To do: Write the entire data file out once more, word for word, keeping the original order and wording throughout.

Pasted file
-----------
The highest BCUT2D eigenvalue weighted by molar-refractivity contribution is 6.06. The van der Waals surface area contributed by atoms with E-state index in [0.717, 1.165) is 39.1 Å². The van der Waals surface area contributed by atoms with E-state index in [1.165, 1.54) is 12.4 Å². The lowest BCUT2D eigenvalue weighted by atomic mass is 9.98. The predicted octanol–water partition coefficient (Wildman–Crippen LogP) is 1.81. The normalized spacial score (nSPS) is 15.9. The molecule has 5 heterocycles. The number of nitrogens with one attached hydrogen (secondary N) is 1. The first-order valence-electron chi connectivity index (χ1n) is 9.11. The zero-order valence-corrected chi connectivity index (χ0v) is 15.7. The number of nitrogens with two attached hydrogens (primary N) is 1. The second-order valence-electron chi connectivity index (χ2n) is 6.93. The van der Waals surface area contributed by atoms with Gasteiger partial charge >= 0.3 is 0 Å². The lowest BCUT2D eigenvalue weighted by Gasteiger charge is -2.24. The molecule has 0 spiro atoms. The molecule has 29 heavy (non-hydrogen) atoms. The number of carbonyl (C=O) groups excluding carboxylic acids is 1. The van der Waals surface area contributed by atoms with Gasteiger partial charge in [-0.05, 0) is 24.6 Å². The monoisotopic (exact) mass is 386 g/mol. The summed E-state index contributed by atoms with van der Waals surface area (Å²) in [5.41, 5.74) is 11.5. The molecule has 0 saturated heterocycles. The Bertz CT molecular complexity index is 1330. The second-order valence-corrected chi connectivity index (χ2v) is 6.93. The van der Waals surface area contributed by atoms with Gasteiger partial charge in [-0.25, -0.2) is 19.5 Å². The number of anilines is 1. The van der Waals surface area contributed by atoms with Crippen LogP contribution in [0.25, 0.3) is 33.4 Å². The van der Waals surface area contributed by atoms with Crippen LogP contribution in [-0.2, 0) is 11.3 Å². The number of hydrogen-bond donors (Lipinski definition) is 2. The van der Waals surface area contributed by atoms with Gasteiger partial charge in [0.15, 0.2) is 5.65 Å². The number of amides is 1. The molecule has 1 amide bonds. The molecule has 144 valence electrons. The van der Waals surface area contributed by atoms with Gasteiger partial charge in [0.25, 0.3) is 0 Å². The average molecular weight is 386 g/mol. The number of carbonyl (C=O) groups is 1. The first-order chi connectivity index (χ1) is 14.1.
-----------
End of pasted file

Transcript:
The highest BCUT2D eigenvalue weighted by molar-refractivity contribution is 6.06. The van der Waals surface area contributed by atoms with E-state index in [0.717, 1.165) is 39.1 Å². The van der Waals surface area contributed by atoms with E-state index in [1.165, 1.54) is 12.4 Å². The lowest BCUT2D eigenvalue weighted by atomic mass is 9.98. The predicted octanol–water partition coefficient (Wildman–Crippen LogP) is 1.81. The normalized spacial score (nSPS) is 15.9. The molecule has 5 heterocycles. The number of nitrogens with one attached hydrogen (secondary N) is 1. The first-order valence-electron chi connectivity index (χ1n) is 9.11. The zero-order valence-corrected chi connectivity index (χ0v) is 15.7. The number of nitrogens with two attached hydrogens (primary N) is 1. The second-order valence-electron chi connectivity index (χ2n) is 6.93. The van der Waals surface area contributed by atoms with Gasteiger partial charge >= 0.3 is 0 Å². The lowest BCUT2D eigenvalue weighted by Gasteiger charge is -2.24. The molecule has 0 spiro atoms. The molecule has 29 heavy (non-hydrogen) atoms. The number of carbonyl (C=O) groups excluding carboxylic acids is 1. The van der Waals surface area contributed by atoms with Gasteiger partial charge in [-0.05, 0) is 24.6 Å². The monoisotopic (exact) mass is 386 g/mol. The summed E-state index contributed by atoms with van der Waals surface area (Å²) in [5.41, 5.74) is 11.5. The molecule has 0 saturated heterocycles. The Bertz CT molecular complexity index is 1330. The second-order valence-corrected chi connectivity index (χ2v) is 6.93. The van der Waals surface area contributed by atoms with Gasteiger partial charge in [-0.25, -0.2) is 19.5 Å². The number of anilines is 1. The van der Waals surface area contributed by atoms with Crippen LogP contribution in [0.25, 0.3) is 33.4 Å². The van der Waals surface area contributed by atoms with Crippen LogP contribution in [-0.2, 0) is 11.3 Å². The number of hydrogen-bond donors (Lipinski definition) is 2. The van der Waals surface area contributed by atoms with Gasteiger partial charge in [0.15, 0.2) is 5.65 Å². The number of amides is 1. The molecule has 1 amide bonds. The molecule has 144 valence electrons. The van der Waals surface area contributed by atoms with Gasteiger partial charge in [0.25, 0.3) is 0 Å². The average molecular weight is 386 g/mol. The number of carbonyl (C=O) groups is 1. The first-order chi connectivity index (χ1) is 14.1.